Freshwater aquariums have untold value as both a living, breathing ecosystem in your own home for educational purposes as well as a gorgeous home decor item for your pleasure. There are a vast array of decorations you can put in your aquarium ranging from store-bought ceramic statues to driftwood, but the favored addition for many are plants. Beginning aquarists frequently opt for plastic or silk aquarium plants because they have a beauty similar to nature and are presumably easier to take care of than live plants. However, many have found that hardy live aquarium plants rarely require more maintenance than fake plants, and they really aren't that difficult to keep. Having trouble with plants dying and don't know what's causing it? There are a number of common, easy-to-fix causes of plant death.
By far the most common affliction for live plants in a freshwater aquarium is the light level. When selecting your plants, make sure that they all have similar lighting requirements, and that your aquarium can provide the ideal light level. In general, most low-light plants still grow in higher lighting -- although many can grow out of control -- so your best bet is to increase the lighting. If the style of your light fixture allows, this could be as easy as lining the bulb housing with aluminum foil to increase the amount of light reflected into the water.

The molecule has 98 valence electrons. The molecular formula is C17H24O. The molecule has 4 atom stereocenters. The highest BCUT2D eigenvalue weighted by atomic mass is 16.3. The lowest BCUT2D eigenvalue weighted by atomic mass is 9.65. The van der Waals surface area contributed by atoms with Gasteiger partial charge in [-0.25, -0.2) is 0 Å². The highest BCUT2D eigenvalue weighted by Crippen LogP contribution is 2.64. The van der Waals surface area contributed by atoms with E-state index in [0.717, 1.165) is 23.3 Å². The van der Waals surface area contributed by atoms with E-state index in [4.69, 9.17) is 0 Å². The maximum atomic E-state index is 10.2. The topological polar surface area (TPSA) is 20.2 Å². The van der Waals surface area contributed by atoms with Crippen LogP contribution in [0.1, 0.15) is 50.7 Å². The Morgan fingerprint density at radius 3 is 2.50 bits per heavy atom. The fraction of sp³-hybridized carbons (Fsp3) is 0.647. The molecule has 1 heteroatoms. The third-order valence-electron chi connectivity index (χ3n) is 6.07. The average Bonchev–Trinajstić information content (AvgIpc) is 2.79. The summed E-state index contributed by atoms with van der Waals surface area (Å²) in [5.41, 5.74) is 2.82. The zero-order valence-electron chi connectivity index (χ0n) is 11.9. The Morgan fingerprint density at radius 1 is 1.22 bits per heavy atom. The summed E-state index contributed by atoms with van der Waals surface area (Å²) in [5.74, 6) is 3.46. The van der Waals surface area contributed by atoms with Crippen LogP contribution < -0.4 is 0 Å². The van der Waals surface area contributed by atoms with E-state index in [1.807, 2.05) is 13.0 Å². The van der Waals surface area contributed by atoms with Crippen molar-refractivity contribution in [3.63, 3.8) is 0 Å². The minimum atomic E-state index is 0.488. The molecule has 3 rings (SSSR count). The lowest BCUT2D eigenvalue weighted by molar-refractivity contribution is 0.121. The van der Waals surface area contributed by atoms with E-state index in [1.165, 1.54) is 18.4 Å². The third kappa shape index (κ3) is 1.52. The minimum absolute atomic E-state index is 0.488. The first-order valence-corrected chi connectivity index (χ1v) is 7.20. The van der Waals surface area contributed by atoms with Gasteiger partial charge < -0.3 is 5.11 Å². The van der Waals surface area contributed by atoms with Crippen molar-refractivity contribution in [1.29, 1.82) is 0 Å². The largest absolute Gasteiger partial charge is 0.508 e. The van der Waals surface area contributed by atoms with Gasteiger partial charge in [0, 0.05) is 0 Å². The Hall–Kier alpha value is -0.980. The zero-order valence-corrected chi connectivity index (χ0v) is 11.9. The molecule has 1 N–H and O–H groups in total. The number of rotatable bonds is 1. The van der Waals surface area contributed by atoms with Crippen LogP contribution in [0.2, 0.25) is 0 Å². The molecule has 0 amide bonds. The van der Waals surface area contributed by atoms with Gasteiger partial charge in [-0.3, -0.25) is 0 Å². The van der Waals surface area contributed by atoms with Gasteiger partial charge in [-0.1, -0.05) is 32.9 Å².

The next concern is the nutrient level and water quality. Plants require nitrates as well as various trace nutrients in order to grow. They may also require CO2 injection into the tank, especially if your aquarium is well-aerated and has quite a bit of surface agitation as this will help the CO2 gas off quickly. Poor water quality (in general) can have a detrimental effect on aquarium plants; if the water isn't within healthy parameters for the fish living in the aquarium. It's not healthy for the plants either. Water quality can be ensured through regular water changes and/or with a high-quality water maintenance product such as EcoBio-Block. EcoBio-Block contains beneficial bacteria to break down ammonia and nitrites into plant-usable nitrates as well as essential trace minerals to ensure the water stays at an optimal level between water changes.
Medications may also be to blame for plant problems. Many aquatic treatments and medications are harmful to invertebrates such as shrimp and snails as well as any live plants in the aquarium as they contain copper; these include any kind of algae destroyer as well as many ich medications, fungicide, and antibiotics. EcoBio-Stone or a similar water maintenance product may reduce or eliminate the need for any of these treatments, as high water quality is critical for healthy fish. However, if you must use medications to treat the water, EcoBio-Block should be removed during the process as the live bacteria could also be harmed.